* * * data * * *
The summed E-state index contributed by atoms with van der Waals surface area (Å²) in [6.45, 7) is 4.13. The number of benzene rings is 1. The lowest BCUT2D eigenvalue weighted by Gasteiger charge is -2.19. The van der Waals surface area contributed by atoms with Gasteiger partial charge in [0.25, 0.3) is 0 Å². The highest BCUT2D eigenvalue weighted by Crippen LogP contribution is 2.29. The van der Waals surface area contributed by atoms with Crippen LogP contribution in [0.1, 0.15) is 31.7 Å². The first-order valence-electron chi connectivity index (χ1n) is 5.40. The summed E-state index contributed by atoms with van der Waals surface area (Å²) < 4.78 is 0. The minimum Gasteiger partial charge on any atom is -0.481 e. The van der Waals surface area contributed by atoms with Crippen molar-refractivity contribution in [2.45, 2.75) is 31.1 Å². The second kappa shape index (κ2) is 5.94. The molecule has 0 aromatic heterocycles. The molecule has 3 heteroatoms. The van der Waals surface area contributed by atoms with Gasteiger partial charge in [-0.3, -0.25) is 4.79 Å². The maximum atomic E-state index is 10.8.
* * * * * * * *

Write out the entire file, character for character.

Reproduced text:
The summed E-state index contributed by atoms with van der Waals surface area (Å²) in [6.45, 7) is 4.13. The number of benzene rings is 1. The lowest BCUT2D eigenvalue weighted by Gasteiger charge is -2.19. The van der Waals surface area contributed by atoms with Gasteiger partial charge in [0.25, 0.3) is 0 Å². The highest BCUT2D eigenvalue weighted by Crippen LogP contribution is 2.29. The van der Waals surface area contributed by atoms with Crippen LogP contribution in [0.1, 0.15) is 31.7 Å². The first-order valence-electron chi connectivity index (χ1n) is 5.40. The summed E-state index contributed by atoms with van der Waals surface area (Å²) < 4.78 is 0. The minimum Gasteiger partial charge on any atom is -0.481 e. The van der Waals surface area contributed by atoms with Crippen molar-refractivity contribution in [2.45, 2.75) is 31.1 Å². The second kappa shape index (κ2) is 5.94. The molecule has 0 aromatic heterocycles. The molecule has 3 heteroatoms. The van der Waals surface area contributed by atoms with Gasteiger partial charge in [-0.3, -0.25) is 4.79 Å². The maximum atomic E-state index is 10.8.